In addition to the moderator, Lisistrata Lusandiana, there’s also Mumtaz Khan Chopan on the podium, an artist from Afghanistan who was also involved in the Biennale Jogja XVI Equator #6 2021. During the Biennale Forum discussion on Saturday (9/10) afternoon, the attendees of the Zoom Meeting were Bunga Siagian (art researcher from the Land Studies Agency, Jatiwangi Art Factory), and Greg Dvorak (Professor of Pacific and Asian History Cultural Studies, Waseda University) as speakers.
The discussion that raised the topic of curatorial practice in the framework of “Migration, Land, Home” was carried out in a hybrid manner, namely offline at Pendapa Ajiyasa Jogja National Museum (JNM), and online via Zoom Meeting.
After the moderator explained in detail the context that would be discussed in the forum, through a projection screen, Bunga Siagian was the first to deliver her presentation. She explained about the work of the Land Study Agency (BKP) using an artistic approach in dealing with land issues in Wates, Jatiwangi.
“Even though the Jatiwangi people’s houses have been established since the beginning of Indonesia’s independence, they still have no clear land ownership status. In the past, the land was taken by the Japanese. Post independence, it was taken over by the TNI and not returned to the community,” Bunga explained.
Armed with a mythical narrative and collective memory, she and the Wates community recreate the memory of their land by planting black rice. Because of that, then new rituals emerged, such as worship in the middle of the rice fields, the planting of selawat, and the celebration of the harvest season every year. Everything was followed by the community with enthusiasm. The land slowly became a new cultural space.
“Several times there have been discussions about the Indonesian Air Force establishing a post on the land. Although not yet realized. We use the land as a cultural area. On that land, we cultivate black rice with an organic approach. The method is supernatural farming,” added Bunga.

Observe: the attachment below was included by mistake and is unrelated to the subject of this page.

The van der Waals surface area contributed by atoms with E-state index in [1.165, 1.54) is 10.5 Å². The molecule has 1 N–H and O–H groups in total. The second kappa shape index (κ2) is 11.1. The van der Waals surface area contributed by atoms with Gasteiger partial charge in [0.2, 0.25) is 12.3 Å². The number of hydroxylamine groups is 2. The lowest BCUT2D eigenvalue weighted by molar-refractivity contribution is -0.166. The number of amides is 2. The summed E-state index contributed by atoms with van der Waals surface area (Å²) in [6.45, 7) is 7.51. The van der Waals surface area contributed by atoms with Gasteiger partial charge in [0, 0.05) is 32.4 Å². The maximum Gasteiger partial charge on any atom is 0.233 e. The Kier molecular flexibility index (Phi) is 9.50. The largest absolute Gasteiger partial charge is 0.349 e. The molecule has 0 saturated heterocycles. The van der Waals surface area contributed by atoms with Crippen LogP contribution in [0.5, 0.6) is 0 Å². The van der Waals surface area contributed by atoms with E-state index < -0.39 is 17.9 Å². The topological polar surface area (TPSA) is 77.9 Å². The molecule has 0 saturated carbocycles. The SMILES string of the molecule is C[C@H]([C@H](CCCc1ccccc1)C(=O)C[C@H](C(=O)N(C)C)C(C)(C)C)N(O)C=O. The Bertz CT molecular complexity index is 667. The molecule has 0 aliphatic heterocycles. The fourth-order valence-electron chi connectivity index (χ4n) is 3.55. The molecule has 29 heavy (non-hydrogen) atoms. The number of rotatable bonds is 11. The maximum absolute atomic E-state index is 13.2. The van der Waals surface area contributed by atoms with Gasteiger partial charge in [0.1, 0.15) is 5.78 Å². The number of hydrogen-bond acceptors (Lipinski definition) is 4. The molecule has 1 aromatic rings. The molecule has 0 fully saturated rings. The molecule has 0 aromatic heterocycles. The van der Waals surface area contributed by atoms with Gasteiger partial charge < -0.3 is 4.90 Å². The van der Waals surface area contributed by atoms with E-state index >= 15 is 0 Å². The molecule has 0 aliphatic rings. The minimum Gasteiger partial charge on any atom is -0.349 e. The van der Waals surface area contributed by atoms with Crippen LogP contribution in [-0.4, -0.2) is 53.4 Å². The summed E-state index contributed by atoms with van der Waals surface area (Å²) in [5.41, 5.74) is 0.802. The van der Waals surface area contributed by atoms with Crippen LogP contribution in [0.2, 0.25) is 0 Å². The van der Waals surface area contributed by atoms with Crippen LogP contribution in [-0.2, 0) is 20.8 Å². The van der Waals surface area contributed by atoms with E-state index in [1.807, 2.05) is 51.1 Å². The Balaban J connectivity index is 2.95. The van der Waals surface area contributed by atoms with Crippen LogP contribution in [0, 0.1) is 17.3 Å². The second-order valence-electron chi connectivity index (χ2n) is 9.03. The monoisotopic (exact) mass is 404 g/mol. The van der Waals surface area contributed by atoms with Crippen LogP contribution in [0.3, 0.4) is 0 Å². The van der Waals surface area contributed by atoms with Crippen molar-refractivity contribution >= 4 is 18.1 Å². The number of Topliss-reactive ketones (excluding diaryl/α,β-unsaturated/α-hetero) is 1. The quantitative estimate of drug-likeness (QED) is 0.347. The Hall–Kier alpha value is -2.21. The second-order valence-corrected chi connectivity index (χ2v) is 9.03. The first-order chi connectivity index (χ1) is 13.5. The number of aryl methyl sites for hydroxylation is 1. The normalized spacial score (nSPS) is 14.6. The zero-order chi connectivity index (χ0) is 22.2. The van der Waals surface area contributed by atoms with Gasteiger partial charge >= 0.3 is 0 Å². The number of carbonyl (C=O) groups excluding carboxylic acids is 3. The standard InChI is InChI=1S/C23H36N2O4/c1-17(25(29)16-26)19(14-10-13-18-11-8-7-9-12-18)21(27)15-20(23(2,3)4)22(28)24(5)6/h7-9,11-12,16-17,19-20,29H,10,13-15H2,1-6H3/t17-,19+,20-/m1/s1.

After Bunga, Prof. Greg also contributed his opinion on regional issues: how to interpret archipelagic land in the unity of the sea.
“The land is so important for the people in the pacific as well. But I also think it’s important to understand that land is also deeply connected to the ocean and to the sky, to the heavens, and to connections between places, between history, between legacies, it’s all about relationality,” said Greg.
He said the land is a relation to place, history, and the collective heritage of society.
From Greg, the moderator directed the next material to Mumtaz. As an Afghan who has traveled far from his homeland, he feels migration itself is an attempt to reach home. He quoted a poem by Abdul Qadir Bedil, an Indian poet, about the meaning of home for refugees.
“We are the displaced soil from the flood of madness our hearts carry the wealth of a hundred runes,” said Mumtaz, seeing migration not only as a displacement of places, but also a transformation of history and people’s memories.
As a closing statement, after the question and answer. Mumtaz remembered what his sister had said about what home means for them.
“What home is for my little brother, who is mentally disabled, whenever he asks my mom, “when will we go home?” for him, home is a bag of rice and his fabric blanket.”